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Exploring The VMware Software-defined Datacentre (SDDC) – Part 1 – NSX History And Future


Rob Sims

Hybrid Platforms

•  Nov 02, 2023

With VMware Explore fast approaching (November 6th - 9th, in Barcelona), along with the increased conversations around building Hybrid Clouds and the need to address skills shortages in our sector, I thought it would be good to explore the state of the current VMware offerings in this space.

With many components to the solution, we won’t cover everything in a single article! For the first two parts, I am going to dive into the virtual networking portfolio.

In Part 1 we will look at: 

  • Exploring the VMware Software-Defined Datacentre (SDDC) 
  • Early years of virtual networking 
  • 2012 and NSX was born 
  • Going beyond Layer 4! 
  • Help for the Operations team 

In Part 2 we will move on to: 

  • From NSX-V to NSX-T 
  • Quick Segway to SASE and SEE 
  • Other notable steps on the software-defined networking journey 
  • Developer Ready 
  • How does all this innovation come together today?  
  • Future of Software-Defined Networking 

Where did it come from, what innovation have we seen over the last decade and what could the future hold, as we move towards Explore in Barcelona?

Exploring The VMware Software-defined Datacentre (SDDC) 

Before we dig into networking in detail, let's take a quick look at how it fits into the wider SDDC vision. The VMware SDDC architecture is designed to provide organisations with a validated design for deploying and operating a Hybrid Cloud platform, driving towards full automation, reduced downtime, and increased operational effectiveness. 

In the diagram below we can see the high-level outcomes of the SDDC architecture, covering areas like Automation, Operations, Business Continuity and Security.  

Service Catalog 
Self-Service Portal 
Pools of Resources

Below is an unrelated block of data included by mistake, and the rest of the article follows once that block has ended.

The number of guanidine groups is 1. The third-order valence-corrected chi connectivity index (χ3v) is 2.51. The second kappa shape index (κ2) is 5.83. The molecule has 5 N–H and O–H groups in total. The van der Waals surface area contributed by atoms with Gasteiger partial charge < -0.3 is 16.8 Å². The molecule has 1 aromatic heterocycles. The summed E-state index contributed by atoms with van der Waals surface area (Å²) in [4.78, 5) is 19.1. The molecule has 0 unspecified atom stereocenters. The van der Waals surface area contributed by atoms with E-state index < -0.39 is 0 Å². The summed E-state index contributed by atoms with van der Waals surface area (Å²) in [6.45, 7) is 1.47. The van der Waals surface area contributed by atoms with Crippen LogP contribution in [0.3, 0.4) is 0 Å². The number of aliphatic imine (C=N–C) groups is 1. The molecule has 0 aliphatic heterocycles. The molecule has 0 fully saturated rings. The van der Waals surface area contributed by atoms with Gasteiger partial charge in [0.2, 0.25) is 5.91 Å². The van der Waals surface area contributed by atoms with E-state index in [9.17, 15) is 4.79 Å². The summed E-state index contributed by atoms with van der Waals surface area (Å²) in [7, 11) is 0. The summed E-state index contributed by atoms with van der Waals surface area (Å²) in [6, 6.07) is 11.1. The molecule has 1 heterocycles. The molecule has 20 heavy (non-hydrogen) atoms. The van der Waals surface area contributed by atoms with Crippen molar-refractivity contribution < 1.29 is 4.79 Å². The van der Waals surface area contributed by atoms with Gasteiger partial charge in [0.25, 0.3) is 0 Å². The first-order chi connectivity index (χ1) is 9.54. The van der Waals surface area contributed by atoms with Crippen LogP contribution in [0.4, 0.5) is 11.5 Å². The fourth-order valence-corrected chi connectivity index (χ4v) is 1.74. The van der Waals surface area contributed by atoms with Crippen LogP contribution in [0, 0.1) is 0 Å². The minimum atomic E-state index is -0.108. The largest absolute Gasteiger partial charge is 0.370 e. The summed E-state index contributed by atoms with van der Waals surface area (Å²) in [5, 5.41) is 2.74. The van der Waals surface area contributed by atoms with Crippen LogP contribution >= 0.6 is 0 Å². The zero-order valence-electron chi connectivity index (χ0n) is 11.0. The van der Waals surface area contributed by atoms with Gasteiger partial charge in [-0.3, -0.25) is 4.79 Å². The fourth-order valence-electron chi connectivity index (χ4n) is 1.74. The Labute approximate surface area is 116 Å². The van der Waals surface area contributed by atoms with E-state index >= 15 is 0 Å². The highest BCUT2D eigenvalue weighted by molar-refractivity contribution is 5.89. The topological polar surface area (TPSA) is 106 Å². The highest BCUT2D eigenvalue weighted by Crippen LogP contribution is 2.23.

Virtualization Control 
Fault Tolerance 
Backup & 
Security and 
identity and Acc* 
Life Cycle 

VMware SDDC Overview 

One of the key concepts in the SDDC is Automation; driving down the operational overhead whilst increasing the speed of operations for both IT teams and those consuming the resources, like developers. A key enable for this automation is virtualisation, something VMware understands in intimate detail. While we know compute and storage virtualisation (ESXi & VSAN respectively) are key components, I believe it is the networking (especially in a multi-cloud world) that truly unlocks the SDDC capabilities. This is why I chose to start with Networking: the lifeblood of every architecture.  

Early Years Of Virtual Networking 

In 2002, with the introduction of the first virtual switch (vSwitch) to the ESX hypervisor VMware started its journey on the virtual networking road. The concepts were new and for the first time, we had networking and infrastructure teams having to collaborate.  

One of the interesting concepts of the time was the Cisco Nexus 1000v, a virtual Cisco switch that ran inside the ESX hypervisor. The concept was to allow the networking teams to have control and visibility of every port on the network, something they lost when thousands of IP endpoints vanished behind the VMware vSwitch.  

It would take a decade though, for the next big leap in innovation when NSX entered the market. 

2012 And NSX Was Born

In July 2012, VMware announced the 1-billion-dollar acquisition of Nicira and started the revolution of networking! The headlines at the time read: 

"Acquisition expands VMware’s networking portfolio to revolutionize networking for the cloud and provide a full suite of capabilities for any cloud environment" 

Around 12 months later NSX joined the VMware SDDC architecture, and the future of virtual networking would never be the same. To provide context, solutions like Cisco ACI had not been launched and alternative solutions for micro-segmentation (one of the battlegrounds of the time) like Illumio had not yet come to market. This made NSX a game-changer in both the networking and virtualisation markets.  

Based on VXLAN encapsulation technology, NSX abstracted the switching, routing, and firewalling from the underlying hardware and managed it inside the hypervisor as a policy. Allowing for fast programable networks to be built, torn down, and rebuilt as use cases demanded.  Bringing the ability to create a Layer 2 network construct that could exist over a routed Layer 3 network NSX changed how we could consider network, datacentre and application construction. 

The other big advancement that NSX introduced was the distributed firewall (DFW). Allowing for Layer 4 controls to be placed at the virtual NIC of every Virtual Machine (VM) in the environment. Removing the traditional challenges of east-west security by scaling firewall throughput with every ESX node and moving the security boundary to each and every virtual workload. This concept is shown in the image below: 

Distributed Firewall

NSX Distributed Firewall